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|Material recycled||Tonnages||As a percentage of total household waste|
|Paper and card||910,000||3.6|
|Scrap metal, white goods and cans||336,000||1.3|
Mr. Sayeed: To ask the Secretary of State for Environment, Food and Rural Affairs what tonnage of collected segregated waste has been (a) landfilled and (b) fly-tipped in the last recorded 12 month period; and what proportion this is of the total waste collected. 
Mr. Meacher: The Sustainable Development in Government report, which replaces the Greening Government reports and is due in November, is intended to give information on the levels of timber and timber products supplied from legal and sustainably managed sources. The Government's future performance and contribution to sustainable development (including procurement) will now be monitored under the Framework for Sustainable Development on the Government Estatethe main vehicle for systematically assessing, managing, reporting and improving performance in operational areas.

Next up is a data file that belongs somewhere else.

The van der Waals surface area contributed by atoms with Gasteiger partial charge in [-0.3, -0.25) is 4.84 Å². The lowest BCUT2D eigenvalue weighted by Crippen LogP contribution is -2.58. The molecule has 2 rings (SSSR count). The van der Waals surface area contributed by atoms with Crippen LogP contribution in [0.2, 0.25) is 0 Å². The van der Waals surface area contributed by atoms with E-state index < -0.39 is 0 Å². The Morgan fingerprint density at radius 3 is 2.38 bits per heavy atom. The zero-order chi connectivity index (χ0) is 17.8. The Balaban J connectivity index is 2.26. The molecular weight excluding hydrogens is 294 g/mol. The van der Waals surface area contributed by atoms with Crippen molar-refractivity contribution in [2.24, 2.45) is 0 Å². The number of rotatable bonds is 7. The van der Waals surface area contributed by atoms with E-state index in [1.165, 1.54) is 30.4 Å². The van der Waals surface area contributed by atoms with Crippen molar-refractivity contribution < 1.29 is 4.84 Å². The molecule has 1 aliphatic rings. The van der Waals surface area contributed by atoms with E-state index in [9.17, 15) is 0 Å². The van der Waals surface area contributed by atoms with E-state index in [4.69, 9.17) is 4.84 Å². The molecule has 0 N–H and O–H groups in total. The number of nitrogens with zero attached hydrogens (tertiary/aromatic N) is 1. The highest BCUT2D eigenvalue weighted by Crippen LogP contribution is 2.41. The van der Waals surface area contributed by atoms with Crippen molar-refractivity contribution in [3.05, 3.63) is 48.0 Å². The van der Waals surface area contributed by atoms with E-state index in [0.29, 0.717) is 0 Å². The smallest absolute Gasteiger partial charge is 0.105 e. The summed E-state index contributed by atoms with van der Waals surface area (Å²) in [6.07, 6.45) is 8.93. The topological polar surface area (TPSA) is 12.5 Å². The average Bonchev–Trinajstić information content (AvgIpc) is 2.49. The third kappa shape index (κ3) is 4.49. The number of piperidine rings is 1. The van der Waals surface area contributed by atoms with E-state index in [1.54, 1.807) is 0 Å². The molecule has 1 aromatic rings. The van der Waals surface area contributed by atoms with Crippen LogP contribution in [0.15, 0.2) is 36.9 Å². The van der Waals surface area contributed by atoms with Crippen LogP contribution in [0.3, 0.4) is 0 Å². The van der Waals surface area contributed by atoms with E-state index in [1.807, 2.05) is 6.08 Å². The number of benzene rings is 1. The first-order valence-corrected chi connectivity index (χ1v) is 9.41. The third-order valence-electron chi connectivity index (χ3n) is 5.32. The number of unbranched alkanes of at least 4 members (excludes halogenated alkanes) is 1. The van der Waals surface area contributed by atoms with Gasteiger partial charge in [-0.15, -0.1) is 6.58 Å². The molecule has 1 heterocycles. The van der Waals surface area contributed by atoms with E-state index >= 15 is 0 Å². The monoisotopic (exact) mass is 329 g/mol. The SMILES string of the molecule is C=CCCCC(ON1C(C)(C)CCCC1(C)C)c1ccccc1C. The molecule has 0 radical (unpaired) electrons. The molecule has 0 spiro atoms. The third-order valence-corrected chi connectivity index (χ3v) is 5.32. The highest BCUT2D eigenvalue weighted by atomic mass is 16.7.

Defra also commissioned consultants in October 2000 to undertake a timber scoping study to help buyers more effectively implement the Government's commitment actively to seek to procure its timber and timber products from sustainable and legal sources. Their findings are now being considered in the light of the reports published by the Environmental Audit Committee in July and by stakeholders at an open meeting on 2 September. The policy does not extend beyond central Government, but Defra Ministers and officials have been promoting it to the wider public sector.
Ms Shipley: To ask the Secretary of State for Environment, Food and Rural Affairs if she will make a statement on the steps that are taken to ensure that only sustainable timber is used on public projects.